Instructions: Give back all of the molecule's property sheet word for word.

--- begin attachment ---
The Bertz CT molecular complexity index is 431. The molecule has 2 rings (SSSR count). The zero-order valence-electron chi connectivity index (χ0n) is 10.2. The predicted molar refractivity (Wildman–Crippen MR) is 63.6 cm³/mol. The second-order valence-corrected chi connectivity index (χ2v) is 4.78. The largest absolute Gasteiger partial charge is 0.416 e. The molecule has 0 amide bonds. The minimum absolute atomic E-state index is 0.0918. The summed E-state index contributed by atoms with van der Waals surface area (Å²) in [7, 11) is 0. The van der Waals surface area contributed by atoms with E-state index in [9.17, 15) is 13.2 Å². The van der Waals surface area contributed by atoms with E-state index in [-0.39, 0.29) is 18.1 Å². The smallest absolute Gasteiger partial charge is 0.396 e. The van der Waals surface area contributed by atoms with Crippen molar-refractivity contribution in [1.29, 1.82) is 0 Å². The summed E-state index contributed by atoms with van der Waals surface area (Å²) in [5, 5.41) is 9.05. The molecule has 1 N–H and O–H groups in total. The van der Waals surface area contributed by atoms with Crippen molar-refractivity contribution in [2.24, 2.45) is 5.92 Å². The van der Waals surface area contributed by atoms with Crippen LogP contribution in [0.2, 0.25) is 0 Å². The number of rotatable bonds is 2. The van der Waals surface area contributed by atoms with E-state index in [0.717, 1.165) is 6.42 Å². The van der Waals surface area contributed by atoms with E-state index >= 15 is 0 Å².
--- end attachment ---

The Bertz CT molecular complexity index is 431. The molecule has 2 rings (SSSR count). The zero-order valence-electron chi connectivity index (χ0n) is 10.2. The predicted molar refractivity (Wildman–Crippen MR) is 63.6 cm³/mol. The second-order valence-corrected chi connectivity index (χ2v) is 4.78. The largest absolute Gasteiger partial charge is 0.416 e. The molecule has 0 amide bonds. The minimum absolute atomic E-state index is 0.0918. The summed E-state index contributed by atoms with van der Waals surface area (Å²) in [7, 11) is 0. The van der Waals surface area contributed by atoms with E-state index in [9.17, 15) is 13.2 Å². The van der Waals surface area contributed by atoms with E-state index in [-0.39, 0.29) is 18.1 Å². The smallest absolute Gasteiger partial charge is 0.396 e. The van der Waals surface area contributed by atoms with Crippen molar-refractivity contribution in [1.29, 1.82) is 0 Å². The summed E-state index contributed by atoms with van der Waals surface area (Å²) in [5, 5.41) is 9.05. The molecule has 1 N–H and O–H groups in total. The van der Waals surface area contributed by atoms with Crippen molar-refractivity contribution in [2.24, 2.45) is 5.92 Å². The van der Waals surface area contributed by atoms with Crippen LogP contribution in [0.2, 0.25) is 0 Å². The number of rotatable bonds is 2. The van der Waals surface area contributed by atoms with E-state index in [0.717, 1.165) is 6.42 Å². The van der Waals surface area contributed by atoms with E-state index >= 15 is 0 Å².